An average North American student is in school for 1,170 hours each year. Parents and guardians place their trust in the education system daily as kids are shuffled onto school buses. The system sets out to cultivate its students by providing fundamental skills for success in life beyond the classroom. When less than positive experiences start coming home with your child, where can you turn? Perhaps your child is a non- native English speaker, failing in school due to a lack of ESL support; or, the school curriculum is misaligned with your understanding of separation of church and state. The issues that parents and students have with school curriculum and teacher criticism are plentiful.


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If you find yourself in a contentious position with your child’s school; first, file a written complaint with the school district (not the school). Next, set up a face-to-face meeting with school district personnel to request a formal investigation at the meeting. Seek advice from an attorney who can work with you through the process. To understand the process it is also worth your time to research precedent.

Good Teaching vs. Good Learning: Where the Line Blurs

Malpractice is a term most associated with medical or legal situations. Based on professional negligence, the premise of “malpractice” is that a legal obligation to provide a service does not meet a reasonable standard. In educational malpractice, a teacher owes a duty to provide a service (teaching), performed according to set standards, and if the teacher fails, this “breach of duty” could be the potential basis of a lawsuit.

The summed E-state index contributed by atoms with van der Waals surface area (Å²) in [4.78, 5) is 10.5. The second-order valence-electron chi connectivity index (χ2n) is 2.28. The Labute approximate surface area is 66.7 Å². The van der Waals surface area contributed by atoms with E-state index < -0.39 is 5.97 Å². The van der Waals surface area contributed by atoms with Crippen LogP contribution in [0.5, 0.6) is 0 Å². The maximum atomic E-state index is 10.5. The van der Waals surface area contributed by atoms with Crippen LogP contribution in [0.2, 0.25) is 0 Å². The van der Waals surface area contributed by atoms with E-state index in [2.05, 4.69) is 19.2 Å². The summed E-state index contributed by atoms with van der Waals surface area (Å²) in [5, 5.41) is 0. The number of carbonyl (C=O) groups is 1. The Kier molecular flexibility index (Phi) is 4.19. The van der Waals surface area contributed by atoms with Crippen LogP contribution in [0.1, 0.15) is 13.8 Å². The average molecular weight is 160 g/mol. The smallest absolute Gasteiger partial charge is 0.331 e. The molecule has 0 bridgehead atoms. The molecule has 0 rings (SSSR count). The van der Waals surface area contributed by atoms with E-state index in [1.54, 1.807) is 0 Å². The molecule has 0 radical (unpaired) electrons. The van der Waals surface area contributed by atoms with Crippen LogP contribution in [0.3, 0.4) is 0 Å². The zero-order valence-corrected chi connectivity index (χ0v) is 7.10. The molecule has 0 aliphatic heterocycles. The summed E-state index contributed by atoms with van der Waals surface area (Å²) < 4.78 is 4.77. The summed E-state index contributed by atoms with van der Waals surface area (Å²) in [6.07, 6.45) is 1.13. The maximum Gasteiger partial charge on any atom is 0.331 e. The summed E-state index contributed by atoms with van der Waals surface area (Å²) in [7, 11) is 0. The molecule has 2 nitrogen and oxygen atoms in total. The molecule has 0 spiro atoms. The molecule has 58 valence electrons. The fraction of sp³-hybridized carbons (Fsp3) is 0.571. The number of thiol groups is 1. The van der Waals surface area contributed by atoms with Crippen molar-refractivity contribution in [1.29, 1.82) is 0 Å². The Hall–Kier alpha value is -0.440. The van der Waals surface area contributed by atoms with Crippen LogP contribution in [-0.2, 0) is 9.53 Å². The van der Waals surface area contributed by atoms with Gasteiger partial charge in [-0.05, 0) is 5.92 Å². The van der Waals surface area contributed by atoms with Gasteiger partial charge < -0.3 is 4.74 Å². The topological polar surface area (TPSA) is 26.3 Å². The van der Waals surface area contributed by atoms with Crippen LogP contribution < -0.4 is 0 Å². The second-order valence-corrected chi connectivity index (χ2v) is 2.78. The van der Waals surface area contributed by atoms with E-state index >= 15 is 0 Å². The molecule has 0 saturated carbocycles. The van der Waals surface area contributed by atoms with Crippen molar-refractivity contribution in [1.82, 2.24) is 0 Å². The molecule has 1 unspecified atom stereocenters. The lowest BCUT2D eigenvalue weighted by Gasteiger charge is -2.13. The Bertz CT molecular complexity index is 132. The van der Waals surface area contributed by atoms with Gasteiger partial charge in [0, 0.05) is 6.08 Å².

Educators can be guilty of pushing kids with emotional or learning disabilities “through the system” by awarding them inflated (non-merit based) grades, while these same students’ low standardized test scores demonstrate an obvious discrepancy in mastery of grade-level skills. Often, this phenomenon is attributed to “poor test-taking skills,” when in reality the issue at hand is the impact of test scores on subsequent prestige and/or funding. Higher test scores bolster a school’s reputation, after all.

In a Failure To Launch scenario, a student might eek through the years, semi-literate upon graduation, and with diploma in hand land with a thud in the family’s remodeled basement. Who is at fault?

Precedent Rules

For those seeking damages in educational malpractice suits, the likelihood of adjudication in your favor is challenging. Proving that a teacher, or a school district, bears responsibility for a student’s poor academic performance is almost impossible, given the variables in the equation. For example, a student is responsible for self-motivation, and a willingness to participate in the learning process. Furthermore, the home environment – which greatly impacts a student’s well-being – is not in the purview of a school’s responsibility.

Much to the dismay of parents grappling with a child’s lack of success in school, fighting the school district on curriculum is no easy feat. Let us examine why judges often reject educational malpractice cases.

In 1992, the U.S. Court of Appeals for the Seventh Circuit summarized four public policy grounds used to reject educational malpractice claims as such:

  1. Lack of a satisfactory ‘standard of care’ by which to evaluate an educator;
  2. Inherent uncertainties about causation and the nature of damages in light of such intervening factors as a student’s attitude, motivation, temperament, past experience, and home environment;
  3. Potential for a flood of litigation against schools;
  4. Possibility that such claims could embroil the courts into overseeing the day-to-day operations of schools.